BEIRUT, Lebanon, June 14 (UPI) -- Saudi Arabia has denied a report it was prepared to allow Israeli warplanes to use its airspace to attack Iran's major nuclear installations.
But the report by The Sunday Times of London isn't as far-fetched as it might appear.
Amid growing alarm caused by Iran's alleged quest for nuclear weapons and fears of a new war between Israel and the Lebanese movement Hezbollah, Iran's main proxy, that could spiral out of control and drag in the Persian Gulf states as well, the old political shibboleths are shifting.
Saudi Arabia and the Arab states in the Persian Gulf are mortally afraid of being swept into the turmoil and increasingly are being drawn into an undercover battle against Iranian intelligence.
The uncovering of an alleged Iranian spy ring in Kuwait in May, its links to Bahrain, and the 2009 discovery of a large Hezbollah network in Egypt plotting to attack the Suez Canal, a strategic logistics link for Western forces heading to the gulf, underline the extent of this confrontation.
This has made for some bizarre situations, with secret dealings between Israel and its longtime Arab adversaries, largely through their intelligence services but increasingly at a diplomatic level as well.
In part, this is the result of efforts by Washington to persuade moderate Arab leaders to normalize relations with Israel to establish a united front against Iran's perceived expansionism.
The Saudis and their gulf partners are extremely vulnerable to Iran's growing ballistic missile force, which is controlled by the Revolutionary Guards.
They fear the Americans aren't prepared to use military force against the Islamic Republic.
These gulf states have spent tens of billions of dollars on buying U.S., British and French weapons over the last two decades but their military forces have never fought a full-blown conventional war against a major power such as Iran, despite their limited participation in the 1990-91 Gulf War.
So it's no surprise they would encourage Israel to take unilateral action against Iran and launch pre-emptive strikes, with strike jets or ballistic missiles.
The moderate Arab states, all Sunni Muslim-dominated states, thus have shared strategic interests with Israel in preventing Shiite Iran from seizing regional dominance.
There are those in Israel who also see beyond the Jewish state's conflict with the Palestinians and envision a strategic link with Saudi Arabia.
In November, the liberal Israeli daily Haaretz published an op-ed article by analyst Yehezkel Dror under the headline: "An Israeli ambassador in Riyadh." Dror argued that "Israel is in need of a new diplomatic paradigm" if it wants peace with the Arabs as a whole, not just the Palestinians or the Syrians.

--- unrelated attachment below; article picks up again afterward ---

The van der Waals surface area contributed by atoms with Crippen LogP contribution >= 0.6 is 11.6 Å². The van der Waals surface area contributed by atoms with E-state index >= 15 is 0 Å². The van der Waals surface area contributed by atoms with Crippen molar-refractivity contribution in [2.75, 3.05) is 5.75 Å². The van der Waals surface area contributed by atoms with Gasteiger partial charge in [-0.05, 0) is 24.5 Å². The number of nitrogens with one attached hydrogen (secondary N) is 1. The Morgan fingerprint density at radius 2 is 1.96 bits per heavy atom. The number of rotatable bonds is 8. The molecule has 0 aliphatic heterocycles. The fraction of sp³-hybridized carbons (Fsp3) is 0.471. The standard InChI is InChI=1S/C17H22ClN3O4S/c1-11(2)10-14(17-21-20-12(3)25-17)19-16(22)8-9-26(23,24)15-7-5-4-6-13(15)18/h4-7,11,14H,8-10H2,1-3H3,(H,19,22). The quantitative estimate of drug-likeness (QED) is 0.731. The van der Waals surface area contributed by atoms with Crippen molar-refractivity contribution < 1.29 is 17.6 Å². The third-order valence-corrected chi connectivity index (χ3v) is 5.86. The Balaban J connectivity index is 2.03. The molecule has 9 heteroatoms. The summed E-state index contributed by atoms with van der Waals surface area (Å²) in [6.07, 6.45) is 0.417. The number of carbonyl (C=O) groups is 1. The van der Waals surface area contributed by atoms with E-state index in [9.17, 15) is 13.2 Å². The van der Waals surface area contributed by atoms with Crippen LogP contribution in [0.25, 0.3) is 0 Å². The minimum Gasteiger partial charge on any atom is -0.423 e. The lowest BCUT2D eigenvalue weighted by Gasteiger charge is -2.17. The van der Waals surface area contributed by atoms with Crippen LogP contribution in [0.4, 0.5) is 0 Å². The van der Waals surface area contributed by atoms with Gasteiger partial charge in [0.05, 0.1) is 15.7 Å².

"The Israeli peace plan must be shaped to meet the interests of the rulers of the moderate Arab states, as well as the Asian Islamic states and the superpowers," he wrote.
Last summer, Israeli officials reported feelers from some of the six member states of the Gulf Cooperation Council -- Saudi Arabia, the United Arab Emirates, Kuwait, Oman, Qatar and Bahrain -- to discuss a joint strategy toward Iran.
With the exception of tiny Qatar, which pursues an independent foreign policy, the GCC states have made little secret of their alarm about Iran's power and ambitions.
Israeli officials say GCC representatives have voiced profound concern about U.S. President Barack Obama's reluctance to get tough with Iran.
Michael Herzog, chief of staff to Israeli Defense Minister Ehud Barak, disclosed he had met "a very prominent figure" from a GCC state.
"We're on the same side," Herzog quoted the unidentified man as as saying. "We feel threatened by the Iranian nuclear project, by their political ambitions, by their subversion."
Herzog told a May 2009 briefing at the Washington Institute for Near East Affairs he'd had similar discussions with officials from Egypt, Jordan and North Africa. These countries view Hezbollah and Hamas as proxies of Iran and condone Israeli military actions against them even if their governments publicly condemn those actions.
Efram Inbar, director of the Begin-Sadat Center for Strategic Studies near Tel Aviv, says Arab allies of the United States are prepared to cooperate with Israel to block Iranian ambitions.
"It's hard to believe that the State Department does not understand that the moderate Arab states will cooperate to stop Iran from acquiring a nuclear bomb regardless of the Palestinian issue," Inbar said.